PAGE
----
Rant rant rant rant.

[/quote]Pardon me for breathing. I was making the point that there was no justification in EU law for keeping a UK registered car in France in stead of registering in France where there no special circimstances. [/quote]

Sorry, I misinterpreted your post. You may continue breathing as you were.[:$]

Regards

Pickles

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[quote user="Sara"]I hear what people are saying re. the obligation to register a vehicle in the E.U. state of one's residency. However does this represent an absolute legal requirement?[/quote]

Yes, it does, with the proviso about cars based at holiday homes.

[quote user="Sara"]Also I would restate the contention that E.U. law supercedes local French law. In specific areas as stipulated & set down in E.U. law.[/quote]

EU law has to be enacted into the laws of the country, and it has been, as far as it is required, in this case.

[quote user="Sara"]So I think what we are talking about here is probably a grey area under E.U. law which remains open to interpretation.[/quote]

No, I'm afraid it isn't. It is quite clear. I would dearly love it not to be the case, because it could work to my advantage. As SD noted, and as the EU documentation notes, it is a matter for French law as to what registration and taxation requirements are imposed on vehicles that fall under its jurisdiction - and those of French residents do.

[quote user="Sara"]Quoting from French government sites and/or E.U. websites might not be presenting the full story one might suggest.[/quote]

I'm afraid that it IS the full story. I wish it were not. But it is. The generalised EU requirement for no impediments to free movement does not prevent countries from imposing reasonable rules.

[quote user="Sara"]I fully accept that there has been no test case, to my knowledge at least, on this issue[/quote]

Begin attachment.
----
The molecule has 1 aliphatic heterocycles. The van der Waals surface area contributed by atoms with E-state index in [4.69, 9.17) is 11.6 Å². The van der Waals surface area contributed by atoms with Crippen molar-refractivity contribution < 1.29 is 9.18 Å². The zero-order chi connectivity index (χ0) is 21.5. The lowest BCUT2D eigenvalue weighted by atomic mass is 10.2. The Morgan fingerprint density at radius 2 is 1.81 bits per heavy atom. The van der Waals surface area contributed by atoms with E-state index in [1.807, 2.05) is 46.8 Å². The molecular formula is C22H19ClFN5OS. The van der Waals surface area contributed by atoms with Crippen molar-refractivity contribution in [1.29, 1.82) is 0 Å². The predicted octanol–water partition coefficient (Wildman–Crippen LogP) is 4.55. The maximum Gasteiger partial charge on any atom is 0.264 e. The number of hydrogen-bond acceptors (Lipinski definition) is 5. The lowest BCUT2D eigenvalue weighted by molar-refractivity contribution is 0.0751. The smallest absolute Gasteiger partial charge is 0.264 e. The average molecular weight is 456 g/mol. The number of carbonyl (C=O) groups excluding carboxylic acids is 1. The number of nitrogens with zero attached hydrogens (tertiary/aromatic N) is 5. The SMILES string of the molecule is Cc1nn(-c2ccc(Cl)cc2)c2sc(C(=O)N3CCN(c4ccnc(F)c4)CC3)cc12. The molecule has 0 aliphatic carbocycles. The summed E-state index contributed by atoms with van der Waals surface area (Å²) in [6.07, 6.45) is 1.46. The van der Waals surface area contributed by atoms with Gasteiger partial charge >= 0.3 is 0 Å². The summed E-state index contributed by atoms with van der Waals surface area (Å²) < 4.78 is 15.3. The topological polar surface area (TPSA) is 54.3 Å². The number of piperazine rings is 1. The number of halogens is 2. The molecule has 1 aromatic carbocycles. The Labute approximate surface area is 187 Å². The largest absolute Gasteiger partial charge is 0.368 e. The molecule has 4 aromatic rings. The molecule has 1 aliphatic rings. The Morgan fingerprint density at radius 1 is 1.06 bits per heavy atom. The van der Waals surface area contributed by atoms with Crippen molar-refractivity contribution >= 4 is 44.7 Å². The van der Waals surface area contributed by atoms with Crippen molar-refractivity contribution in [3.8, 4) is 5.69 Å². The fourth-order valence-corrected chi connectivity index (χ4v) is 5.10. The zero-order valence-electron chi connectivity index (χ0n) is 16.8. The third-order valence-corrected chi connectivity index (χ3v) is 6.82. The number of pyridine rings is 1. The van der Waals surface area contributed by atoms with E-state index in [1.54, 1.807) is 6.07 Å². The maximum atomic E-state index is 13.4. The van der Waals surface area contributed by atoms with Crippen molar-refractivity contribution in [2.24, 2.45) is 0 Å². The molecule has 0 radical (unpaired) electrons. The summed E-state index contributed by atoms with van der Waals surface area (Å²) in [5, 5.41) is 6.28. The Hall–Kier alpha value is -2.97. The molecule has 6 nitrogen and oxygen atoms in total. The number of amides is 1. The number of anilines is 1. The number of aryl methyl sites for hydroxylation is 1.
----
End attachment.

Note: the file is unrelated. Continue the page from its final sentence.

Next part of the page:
In the UK at least, there have been cases of foreign-registered cars being seized because the drivers were (or were believed to be by the police!) UK-resident. In France, I did come across a couple of cases reported via French driving forums when I last bothered to look at this, but let's just say that although the law is quite clear, the gendarmes do not appear to be terribly concerned about enforcing it.

[quote user="Sara"]However, I can only reiterate that as I understand the situation the Lloyd's underwriters involved have taken legal advice on the matter. My own take on this is that in the event of this becomming a problem it

would be the U.K. insurers who would have to justify their position.[/quote]

The underwriters are not required to make you conform to a foreign country's vehicle registration rules.

[quote user="Sara"]Also I would imagine that the insurance product itself would have already shown problems over the period (10 years I think) that it has been in operation. To my knowledge there have not been any problems reported & it continues to be available.[/quote]

The insurance product requires the vehicle to be outside the UK for 9 months per year. This is perfectly possible to do without requiring a change to a local registration if the vehicle spends less than 6 months in France and the remainder of the time elsewhere - eg Spain or Italy

[quote user="Sara"] I suppose, given all the circumstances, this one boils down to a personal perspective & a personal choice.

I am going to try to find out a bit more about this issue & will report back if I do glean anything more definitive.[/quote]

I would suggest that you start with the legislation that we have already pointed out to you.

Look, I think we all know of UK-registered vehicles that are quite obviously based in France  - some indeed with no VRT, MoT and quite possibly no insurance - which have operated in France for a long time with apparent impunity. Just because the law does not appear to be being enforced does not necessarily mean that it WON'T be enforced in a particular case. If you are willing to take a risk on that - and so far nothing untoward has happened to you in this respect (and long may that continue) - then that is your decision. But in your position, I would not assume that I was fully legitimate in this regard, and I would not advise anyone else to go down the same route (though there are many who have done so). If your cars are fairly standard, then the cost of putting them on the French register is not that high, and then thereafter there is no UK VRT to pay, and CTs are only every 2 years. The payback on the changes to meet the French requirements would be very quick.

Regards

Pickles

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[quote user="allanb"][quote user="chancer"](etc, etc)[/quote]

No, that isn't the worst that could happen.